Tuesday, 11 June 2013

Slow Storm, by Danica Novgorodoff

My second graphic novel write up, and it's definitely an impressive one. I was struck by how fleeting the story is and how it managed (with very few words) to create an atmosphere of eerie suspense, exhibiting the struggles and the social and emotional displacement of both of the characters.

The narrative is not so much a whole story in the conventional sense, but a series of moments in time. Ursula, a small town fire-fighter has made a few bad decisions and is struggling to understand her place in life. The slow storm of the title, oppressive and constant throughout the narrative, starts a barn fire on a Kentucky horse farm, causing her life to cross paths with that of an illegal Mexican immigrant for the briefest of spells. The storm changes their lives in different ways, that we can see, but the pair go their separate ways before the consequences can become clear to the reader.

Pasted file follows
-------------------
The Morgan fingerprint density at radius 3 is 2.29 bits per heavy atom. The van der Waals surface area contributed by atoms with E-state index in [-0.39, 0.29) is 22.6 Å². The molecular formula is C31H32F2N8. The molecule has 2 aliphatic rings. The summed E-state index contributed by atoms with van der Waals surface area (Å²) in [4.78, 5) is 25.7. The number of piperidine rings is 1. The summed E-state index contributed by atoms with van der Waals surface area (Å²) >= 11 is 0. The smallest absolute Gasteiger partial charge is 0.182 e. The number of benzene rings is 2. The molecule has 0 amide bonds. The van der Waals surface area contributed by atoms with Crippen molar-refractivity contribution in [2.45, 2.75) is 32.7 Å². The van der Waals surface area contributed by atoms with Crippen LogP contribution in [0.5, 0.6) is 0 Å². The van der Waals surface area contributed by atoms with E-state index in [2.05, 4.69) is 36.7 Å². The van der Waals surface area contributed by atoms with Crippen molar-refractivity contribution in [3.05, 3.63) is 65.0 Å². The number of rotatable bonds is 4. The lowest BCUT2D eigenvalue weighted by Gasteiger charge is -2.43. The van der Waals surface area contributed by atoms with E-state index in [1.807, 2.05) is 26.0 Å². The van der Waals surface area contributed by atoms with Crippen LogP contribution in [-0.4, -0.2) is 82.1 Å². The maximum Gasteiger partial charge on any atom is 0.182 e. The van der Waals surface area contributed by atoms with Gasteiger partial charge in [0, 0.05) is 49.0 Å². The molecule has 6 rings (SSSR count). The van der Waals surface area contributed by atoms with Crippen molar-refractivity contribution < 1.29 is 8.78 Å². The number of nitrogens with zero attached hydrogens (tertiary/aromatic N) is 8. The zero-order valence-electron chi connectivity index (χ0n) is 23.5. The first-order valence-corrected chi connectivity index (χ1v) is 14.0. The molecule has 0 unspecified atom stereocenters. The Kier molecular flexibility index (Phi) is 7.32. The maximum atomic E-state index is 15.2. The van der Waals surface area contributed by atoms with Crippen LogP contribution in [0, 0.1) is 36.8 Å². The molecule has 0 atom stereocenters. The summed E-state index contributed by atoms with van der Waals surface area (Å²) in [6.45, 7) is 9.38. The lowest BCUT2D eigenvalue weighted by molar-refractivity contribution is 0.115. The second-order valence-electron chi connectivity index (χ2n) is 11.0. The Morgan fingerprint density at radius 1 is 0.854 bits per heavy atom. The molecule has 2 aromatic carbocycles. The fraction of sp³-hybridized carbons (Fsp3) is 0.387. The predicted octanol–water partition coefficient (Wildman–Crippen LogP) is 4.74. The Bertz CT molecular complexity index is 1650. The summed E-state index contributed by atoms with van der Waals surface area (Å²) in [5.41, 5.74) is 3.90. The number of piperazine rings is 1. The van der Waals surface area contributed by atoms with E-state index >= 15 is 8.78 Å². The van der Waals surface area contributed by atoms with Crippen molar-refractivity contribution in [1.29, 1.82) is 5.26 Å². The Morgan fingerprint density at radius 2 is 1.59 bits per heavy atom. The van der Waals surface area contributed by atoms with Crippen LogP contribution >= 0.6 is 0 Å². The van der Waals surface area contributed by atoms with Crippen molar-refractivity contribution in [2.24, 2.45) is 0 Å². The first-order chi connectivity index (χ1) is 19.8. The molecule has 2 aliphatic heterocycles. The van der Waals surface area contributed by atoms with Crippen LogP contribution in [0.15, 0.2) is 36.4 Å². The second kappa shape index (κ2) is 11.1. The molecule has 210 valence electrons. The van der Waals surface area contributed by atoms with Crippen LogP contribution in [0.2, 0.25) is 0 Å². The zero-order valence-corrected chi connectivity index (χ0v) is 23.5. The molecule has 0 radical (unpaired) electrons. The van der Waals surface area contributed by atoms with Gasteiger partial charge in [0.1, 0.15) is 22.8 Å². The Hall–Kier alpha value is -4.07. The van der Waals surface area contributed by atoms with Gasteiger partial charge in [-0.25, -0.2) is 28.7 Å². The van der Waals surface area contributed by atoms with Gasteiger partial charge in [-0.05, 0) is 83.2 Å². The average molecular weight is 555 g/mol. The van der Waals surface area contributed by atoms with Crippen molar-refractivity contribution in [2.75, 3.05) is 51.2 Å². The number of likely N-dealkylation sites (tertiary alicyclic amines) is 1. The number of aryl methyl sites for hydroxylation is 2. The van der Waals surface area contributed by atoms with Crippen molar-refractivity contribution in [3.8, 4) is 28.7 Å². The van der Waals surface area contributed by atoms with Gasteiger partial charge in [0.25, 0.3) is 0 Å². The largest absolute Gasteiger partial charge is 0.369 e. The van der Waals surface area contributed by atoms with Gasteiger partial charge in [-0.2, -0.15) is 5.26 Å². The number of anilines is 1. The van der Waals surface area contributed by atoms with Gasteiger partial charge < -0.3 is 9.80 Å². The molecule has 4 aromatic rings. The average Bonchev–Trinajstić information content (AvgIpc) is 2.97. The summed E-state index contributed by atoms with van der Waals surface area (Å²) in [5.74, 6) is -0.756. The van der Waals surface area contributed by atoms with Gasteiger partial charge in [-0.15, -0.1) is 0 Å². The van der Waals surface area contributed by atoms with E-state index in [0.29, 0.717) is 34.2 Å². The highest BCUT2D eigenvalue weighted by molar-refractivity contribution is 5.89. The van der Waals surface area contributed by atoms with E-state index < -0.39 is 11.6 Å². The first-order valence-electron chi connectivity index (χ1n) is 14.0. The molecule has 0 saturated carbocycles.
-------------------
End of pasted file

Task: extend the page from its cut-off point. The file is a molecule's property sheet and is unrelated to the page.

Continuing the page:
The most immediately striking thing about this graphic novel is its artwork. Brooding but subtle, Novgorodoff uses beautifully tonal watercolour washes and inky blackness to really make the reader understand the intricacies and the personality of a familiar landscape. She captures the movement and the grace of a location that is evidently very familiar and incredibly precious to her. Slow Storm is a very human novel that creates a sense of place effortlessly, both Ursula and Rafi are tied to their respective home territories in similar ways- both share spiritual connections to their homes and the landscape that they were raised in, but home is a source of pain for them both.

Homesickness and horses, saint and storms, displacement and disappointment are all brought together into a story that is both dramatic and mundane at the same time.  Though the events of the narrative are small individually, it's impossible to shake the idea that the handful of hours that Rafi and Ursula spent together will affect them for the rest of their lives.

Look at that artwork.  It's not fussy or overly stylised- it's simple and clean but it demands attention. 

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